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a couple hundred years of america's existence were many struggles. that's the struggle of the progressive populist parties rising at the end of the 19th century. that's the same thing that's in the mind of franklin d. roosevelt when he's putting together the new deal. this struggle. >> lewis sites in the buck to the cookbook that the apocalypse
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never loses its appeal as we just heard from lewis. >> and. massachusetts and they were speaking from the pulpit they would actually learn to cry like actors wiping the tears from their eyes because of the sins of the world would have been visited upon the congregation and cambridge and the world was coming to an end. but the teacher preachers wouldy learn to weep tears.
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>> you have no idea how reassuring that is to me that some of the great values of history. >> here we are in the break of the election. the two most unpopular candidates. i will stop there and ask you what you make of that. >> it might persuade enough
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people in the country like those in the room that essentially own the country to pay attention to the policies. people run the banks and so forth and so on. people that enjoy the privileges have had almost no interest in politics and they are happy to leave it to the hired help. as you and i both know, there are a lot of very talented, interesting, intelligent, thoughtful, courageous people in
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the united states. what was it in your background that kept you from entering the arena. >> there has to be a horrible skeleton that would come out. [laughter] >> i actually entertained the thought at one point. >> tell us about that. i often accompanied him on his rounds as mayor and also as the mayor of san francisco in 1945, he was obliged to preside over
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the formation of the charter in the united nations. >> how old were you? >> i had to go to the plenary sessions of the formations. also during the course of the war, the mayor would be obliged to go out and launch and turned the carriers into the specifics of the age of nine, i was at the enterprise and introduced to the admiral and that makes a very big impression.
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he was a very unconventional politician. he had been a shipowner during the 30s we had a shipping company and he ran for the mayor on the grounds that he would serve and then he would make all the decisions to do what he thought ought to be done and what was right. >> twice during his four year term, the machine apologists tried because he did a lot of damage to the machine politics.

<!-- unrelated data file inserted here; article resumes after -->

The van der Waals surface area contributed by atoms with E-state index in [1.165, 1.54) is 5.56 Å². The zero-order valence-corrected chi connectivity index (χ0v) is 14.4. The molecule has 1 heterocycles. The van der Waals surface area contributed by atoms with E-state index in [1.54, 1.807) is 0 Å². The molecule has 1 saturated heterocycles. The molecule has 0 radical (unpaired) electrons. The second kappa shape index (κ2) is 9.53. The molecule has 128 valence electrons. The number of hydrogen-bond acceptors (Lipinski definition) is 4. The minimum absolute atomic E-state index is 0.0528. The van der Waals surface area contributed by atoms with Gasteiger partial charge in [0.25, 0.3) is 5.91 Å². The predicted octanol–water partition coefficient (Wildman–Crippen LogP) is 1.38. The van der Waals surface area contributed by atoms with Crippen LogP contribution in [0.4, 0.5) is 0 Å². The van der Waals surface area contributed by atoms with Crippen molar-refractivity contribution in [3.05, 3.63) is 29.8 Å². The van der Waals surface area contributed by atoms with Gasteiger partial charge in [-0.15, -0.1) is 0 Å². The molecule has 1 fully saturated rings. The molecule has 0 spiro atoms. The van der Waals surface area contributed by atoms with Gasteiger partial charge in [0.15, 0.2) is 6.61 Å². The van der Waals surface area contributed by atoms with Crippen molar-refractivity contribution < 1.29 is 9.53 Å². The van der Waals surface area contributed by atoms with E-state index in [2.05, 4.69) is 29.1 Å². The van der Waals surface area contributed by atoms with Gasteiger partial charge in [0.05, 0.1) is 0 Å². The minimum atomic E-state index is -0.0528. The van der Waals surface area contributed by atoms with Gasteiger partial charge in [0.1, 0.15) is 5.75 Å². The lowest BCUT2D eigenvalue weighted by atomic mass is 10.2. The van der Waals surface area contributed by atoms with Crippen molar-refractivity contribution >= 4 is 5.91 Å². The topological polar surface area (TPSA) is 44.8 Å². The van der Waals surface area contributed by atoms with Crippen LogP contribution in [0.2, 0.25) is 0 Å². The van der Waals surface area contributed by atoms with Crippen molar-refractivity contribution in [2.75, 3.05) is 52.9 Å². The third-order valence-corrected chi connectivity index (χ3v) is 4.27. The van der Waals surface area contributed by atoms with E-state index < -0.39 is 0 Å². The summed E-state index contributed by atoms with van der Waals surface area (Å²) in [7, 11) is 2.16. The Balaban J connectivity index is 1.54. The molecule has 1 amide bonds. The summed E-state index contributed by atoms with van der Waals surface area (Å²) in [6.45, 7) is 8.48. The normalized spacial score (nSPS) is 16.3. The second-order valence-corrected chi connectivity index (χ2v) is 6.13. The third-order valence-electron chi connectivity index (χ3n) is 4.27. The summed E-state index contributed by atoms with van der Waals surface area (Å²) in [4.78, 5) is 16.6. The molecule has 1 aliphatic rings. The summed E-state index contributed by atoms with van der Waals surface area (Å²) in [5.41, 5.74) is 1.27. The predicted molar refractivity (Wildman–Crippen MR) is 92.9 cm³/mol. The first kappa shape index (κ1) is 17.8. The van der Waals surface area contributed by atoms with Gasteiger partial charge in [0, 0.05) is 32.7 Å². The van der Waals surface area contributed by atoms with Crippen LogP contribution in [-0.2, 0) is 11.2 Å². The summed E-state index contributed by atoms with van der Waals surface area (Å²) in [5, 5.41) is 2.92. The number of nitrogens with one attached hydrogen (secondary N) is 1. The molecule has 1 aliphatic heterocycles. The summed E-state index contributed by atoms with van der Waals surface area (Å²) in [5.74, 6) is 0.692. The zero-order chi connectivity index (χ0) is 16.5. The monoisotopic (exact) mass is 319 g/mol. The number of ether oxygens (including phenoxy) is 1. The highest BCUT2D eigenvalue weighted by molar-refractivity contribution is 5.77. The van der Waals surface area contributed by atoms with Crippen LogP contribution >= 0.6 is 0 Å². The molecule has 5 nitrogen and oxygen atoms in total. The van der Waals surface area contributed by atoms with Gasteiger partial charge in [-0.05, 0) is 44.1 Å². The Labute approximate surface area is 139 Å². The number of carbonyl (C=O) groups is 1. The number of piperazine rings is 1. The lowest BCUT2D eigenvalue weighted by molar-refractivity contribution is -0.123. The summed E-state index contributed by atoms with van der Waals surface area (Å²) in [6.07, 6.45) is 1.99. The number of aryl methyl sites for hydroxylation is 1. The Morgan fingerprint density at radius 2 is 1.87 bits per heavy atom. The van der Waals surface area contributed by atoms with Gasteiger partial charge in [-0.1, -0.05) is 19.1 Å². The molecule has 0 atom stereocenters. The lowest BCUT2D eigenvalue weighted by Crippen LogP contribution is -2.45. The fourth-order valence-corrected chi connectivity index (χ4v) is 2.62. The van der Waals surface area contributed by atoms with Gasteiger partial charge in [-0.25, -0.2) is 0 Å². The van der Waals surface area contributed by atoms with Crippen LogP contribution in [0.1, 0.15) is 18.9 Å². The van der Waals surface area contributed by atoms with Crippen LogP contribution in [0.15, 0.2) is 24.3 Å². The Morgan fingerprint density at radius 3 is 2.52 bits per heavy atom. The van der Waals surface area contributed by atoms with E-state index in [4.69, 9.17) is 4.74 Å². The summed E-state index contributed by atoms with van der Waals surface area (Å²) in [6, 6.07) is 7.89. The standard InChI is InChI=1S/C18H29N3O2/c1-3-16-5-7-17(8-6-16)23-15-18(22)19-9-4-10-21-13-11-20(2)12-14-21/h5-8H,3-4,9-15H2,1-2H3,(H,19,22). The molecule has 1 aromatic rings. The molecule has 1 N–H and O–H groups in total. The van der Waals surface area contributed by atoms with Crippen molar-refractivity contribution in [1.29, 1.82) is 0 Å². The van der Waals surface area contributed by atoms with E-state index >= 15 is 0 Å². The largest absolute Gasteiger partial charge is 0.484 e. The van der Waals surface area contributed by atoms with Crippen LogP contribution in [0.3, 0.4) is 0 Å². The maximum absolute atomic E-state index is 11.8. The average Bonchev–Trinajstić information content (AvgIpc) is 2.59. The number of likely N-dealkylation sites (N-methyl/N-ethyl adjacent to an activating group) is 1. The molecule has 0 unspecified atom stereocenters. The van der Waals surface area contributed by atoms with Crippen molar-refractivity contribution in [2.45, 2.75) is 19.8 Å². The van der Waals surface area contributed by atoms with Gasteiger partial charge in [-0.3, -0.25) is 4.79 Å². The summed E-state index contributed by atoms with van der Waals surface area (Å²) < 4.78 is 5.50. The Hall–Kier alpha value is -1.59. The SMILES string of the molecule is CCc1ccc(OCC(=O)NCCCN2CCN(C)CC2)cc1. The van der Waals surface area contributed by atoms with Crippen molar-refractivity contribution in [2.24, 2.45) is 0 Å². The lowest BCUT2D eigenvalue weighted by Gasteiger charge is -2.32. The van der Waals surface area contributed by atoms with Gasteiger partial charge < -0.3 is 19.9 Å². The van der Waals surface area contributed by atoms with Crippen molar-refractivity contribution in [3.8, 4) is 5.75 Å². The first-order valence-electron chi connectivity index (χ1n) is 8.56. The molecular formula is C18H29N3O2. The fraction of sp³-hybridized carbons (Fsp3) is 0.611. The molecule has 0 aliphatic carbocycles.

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the popular mayor, and he did try to stay absolutely fixed on his civic purpose and at the end he said q. could run for governor and he said no, i need onmadeone deal and that's it. so i had that kind of idea and i started in the newspaper business in san francisco about politics and then i would come to new york and learn something about journalism and work for a big-time newspaper and meet people like you but then i would go back to california and
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possibly attempt to get elected senator i actually had the idea. but then i -- a lot of different things happen but one of them there was no interest or willingness to play the part of the wife of a politician. they staye state on the east cod began to mock the west coast.
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[inaudible] because this is such a good place to live. that was your point. >> no, the point came out of the examiner. it's my last year so it was 1959. there was a mistake. the examiners of the newspapers in the review section they were both published and printed in bakersfield.
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>> the technology required you to print six weeks. >> it was newsprint, it wasn't like "the new york times." but they mixed it up. they put the story on a 12 page spread photograph that was intended to be in the los angeles paper and they put the coverage of the san francisco paper on. so we have the paper and it says los angeles, the athens of the